1 Introduction

The InTAD analysis is focused on the processing of generated object that combines all input datasets. Required input data is the following:

Further explained example of performing the analysis procedure is based on H3K27ac data reflecting activity of enhancers in medulloblastoma brain tumour descrbied in the manuscript from C.Y.Lin, S.Erkek et al., Nature, 2016.

This dataset includes normalized enhancer signals obtained from H3K27ac ChIP-seq data and RNA-seq gene expression RPKM counts from 25 medulloblastoma samples. The test subset is extracted from a selected region inside chromosome 15. Additionally, the coordinates for enhancers and genes along with specific sample annotation are provided.

The analysis starts from preparing and loading the data. Here is the overview of integrated input test data, that can serve as a useful example describing supported input formats:

# normalized enhancer signals table
##                              MB176       MB95       MB40
## chr15:25661165-25662833 -0.3041844 -0.7661778 -1.9551413
## chr15:25682177-25685608  4.3015286  5.0409281  5.8519724
## chr15:25709081-25711634  0.5399542 -0.1572336 -0.6773354
# enhancer signal genomic coordinates[1:3])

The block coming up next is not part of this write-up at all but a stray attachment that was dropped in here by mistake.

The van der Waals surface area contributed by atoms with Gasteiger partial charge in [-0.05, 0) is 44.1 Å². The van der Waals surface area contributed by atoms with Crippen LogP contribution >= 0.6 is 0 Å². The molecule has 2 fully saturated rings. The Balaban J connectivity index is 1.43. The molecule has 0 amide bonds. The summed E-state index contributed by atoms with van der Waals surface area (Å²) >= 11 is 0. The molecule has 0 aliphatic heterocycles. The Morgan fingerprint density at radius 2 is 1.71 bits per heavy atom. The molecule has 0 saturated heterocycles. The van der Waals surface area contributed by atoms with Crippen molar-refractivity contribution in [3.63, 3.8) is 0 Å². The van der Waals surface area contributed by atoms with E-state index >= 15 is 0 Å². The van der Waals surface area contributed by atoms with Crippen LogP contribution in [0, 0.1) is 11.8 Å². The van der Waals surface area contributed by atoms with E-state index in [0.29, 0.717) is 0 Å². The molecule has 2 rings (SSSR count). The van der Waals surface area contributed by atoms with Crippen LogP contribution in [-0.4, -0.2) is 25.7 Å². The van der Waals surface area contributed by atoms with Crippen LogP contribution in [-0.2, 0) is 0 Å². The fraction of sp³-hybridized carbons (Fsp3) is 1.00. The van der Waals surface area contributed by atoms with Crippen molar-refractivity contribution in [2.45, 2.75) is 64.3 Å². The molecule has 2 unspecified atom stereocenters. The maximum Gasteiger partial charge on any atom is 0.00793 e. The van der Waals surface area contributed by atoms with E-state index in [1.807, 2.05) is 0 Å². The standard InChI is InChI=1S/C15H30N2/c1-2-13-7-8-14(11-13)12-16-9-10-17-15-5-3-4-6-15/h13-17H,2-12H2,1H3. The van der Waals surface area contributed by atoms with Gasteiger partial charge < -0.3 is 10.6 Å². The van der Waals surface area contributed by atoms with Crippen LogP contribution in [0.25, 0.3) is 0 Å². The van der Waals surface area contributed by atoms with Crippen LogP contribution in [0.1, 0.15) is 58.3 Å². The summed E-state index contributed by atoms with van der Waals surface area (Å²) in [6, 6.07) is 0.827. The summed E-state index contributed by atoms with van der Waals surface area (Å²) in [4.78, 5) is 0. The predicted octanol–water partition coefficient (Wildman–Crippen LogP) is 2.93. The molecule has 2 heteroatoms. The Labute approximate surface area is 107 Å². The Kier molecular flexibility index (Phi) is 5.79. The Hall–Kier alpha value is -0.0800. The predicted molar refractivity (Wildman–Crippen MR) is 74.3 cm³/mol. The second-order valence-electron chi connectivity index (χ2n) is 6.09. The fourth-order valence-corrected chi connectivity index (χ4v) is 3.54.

##   seqnames    start      end width strand
## 1    chr15 25661165 25662833  1669      *
## 2    chr15 25682177 25685608  3432      *
## 3    chr15 25709081 25711634  2554      *
# gene expression normalized counts
##                   MB176     MB95 MB40
## ENSG00000215567.4     0 0.000000    0
## ENSG00000201241.1     0 0.000000    0
## ENSG00000258463.1     0 4.183154    0
# gene coordiantes[1:3])
##   seqnames    start      end width strand           gene_id    gene_name
## 1    chr15 20083769 20093074  9306      + ENSG00000215567.4 RP11-79C23.1
## 2    chr15 20088867 20088969   103      + ENSG00000201241.1    RNU6-978P
## 3    chr15 20104587 20104812   226      + ENSG00000258463.1 RP11-173D3.3
##    gene_type
## 1 pseudogene
## 2      snRNA
## 3 pseudogene
# additional sample info data.frame
##       Subgroup Age Gender    Histology M.Stage
## MB176      WNT   9      F      Classic      M0
## MB95    Group3   3      M      Classic      M0
## MB40    Group4   3      M      Classic      M0
## MB37       SHH   1      F Desmoplastic      M0
## MB38    Group4   6      M Desmoplastic      M0
## MB28       SHH   1      M Desmoplastic      M0